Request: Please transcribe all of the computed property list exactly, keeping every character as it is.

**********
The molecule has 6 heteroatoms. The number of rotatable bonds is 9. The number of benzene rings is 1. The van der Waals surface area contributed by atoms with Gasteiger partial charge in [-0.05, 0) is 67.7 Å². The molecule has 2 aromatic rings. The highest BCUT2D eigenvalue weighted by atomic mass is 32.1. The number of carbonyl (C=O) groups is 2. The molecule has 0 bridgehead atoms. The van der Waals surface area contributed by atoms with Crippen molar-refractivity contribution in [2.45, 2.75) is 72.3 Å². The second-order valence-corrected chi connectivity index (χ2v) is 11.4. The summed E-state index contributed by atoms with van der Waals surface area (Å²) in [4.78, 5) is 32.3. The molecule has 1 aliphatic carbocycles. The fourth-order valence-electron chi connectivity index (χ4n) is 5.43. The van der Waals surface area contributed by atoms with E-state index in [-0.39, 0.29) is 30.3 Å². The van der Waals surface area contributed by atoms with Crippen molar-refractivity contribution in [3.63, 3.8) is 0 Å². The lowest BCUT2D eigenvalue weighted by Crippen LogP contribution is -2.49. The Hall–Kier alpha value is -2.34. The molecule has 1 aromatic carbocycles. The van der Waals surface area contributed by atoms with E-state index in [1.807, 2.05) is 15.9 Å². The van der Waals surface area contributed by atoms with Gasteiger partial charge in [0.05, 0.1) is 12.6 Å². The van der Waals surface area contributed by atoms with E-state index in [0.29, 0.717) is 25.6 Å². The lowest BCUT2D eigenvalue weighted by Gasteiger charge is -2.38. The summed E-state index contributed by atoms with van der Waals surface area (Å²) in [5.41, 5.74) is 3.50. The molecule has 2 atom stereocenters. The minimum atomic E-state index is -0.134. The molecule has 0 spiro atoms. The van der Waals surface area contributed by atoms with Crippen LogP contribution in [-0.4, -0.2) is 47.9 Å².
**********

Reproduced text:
The molecule has 6 heteroatoms. The number of rotatable bonds is 9. The number of benzene rings is 1. The van der Waals surface area contributed by atoms with Gasteiger partial charge in [-0.05, 0) is 67.7 Å². The molecule has 2 aromatic rings. The highest BCUT2D eigenvalue weighted by atomic mass is 32.1. The number of carbonyl (C=O) groups is 2. The molecule has 0 bridgehead atoms. The van der Waals surface area contributed by atoms with Crippen molar-refractivity contribution in [2.45, 2.75) is 72.3 Å². The second-order valence-corrected chi connectivity index (χ2v) is 11.4. The summed E-state index contributed by atoms with van der Waals surface area (Å²) in [4.78, 5) is 32.3. The molecule has 1 aliphatic carbocycles. The fourth-order valence-electron chi connectivity index (χ4n) is 5.43. The van der Waals surface area contributed by atoms with E-state index in [-0.39, 0.29) is 30.3 Å². The van der Waals surface area contributed by atoms with Crippen molar-refractivity contribution in [3.63, 3.8) is 0 Å². The lowest BCUT2D eigenvalue weighted by Crippen LogP contribution is -2.49. The Hall–Kier alpha value is -2.34. The molecule has 1 aromatic carbocycles. The van der Waals surface area contributed by atoms with E-state index in [1.807, 2.05) is 15.9 Å². The van der Waals surface area contributed by atoms with Gasteiger partial charge in [0.05, 0.1) is 12.6 Å². The van der Waals surface area contributed by atoms with E-state index in [0.29, 0.717) is 25.6 Å². The lowest BCUT2D eigenvalue weighted by Gasteiger charge is -2.38. The summed E-state index contributed by atoms with van der Waals surface area (Å²) in [5.41, 5.74) is 3.50. The molecule has 2 atom stereocenters. The minimum atomic E-state index is -0.134. The molecule has 0 spiro atoms. The van der Waals surface area contributed by atoms with Crippen LogP contribution in [-0.4, -0.2) is 47.9 Å².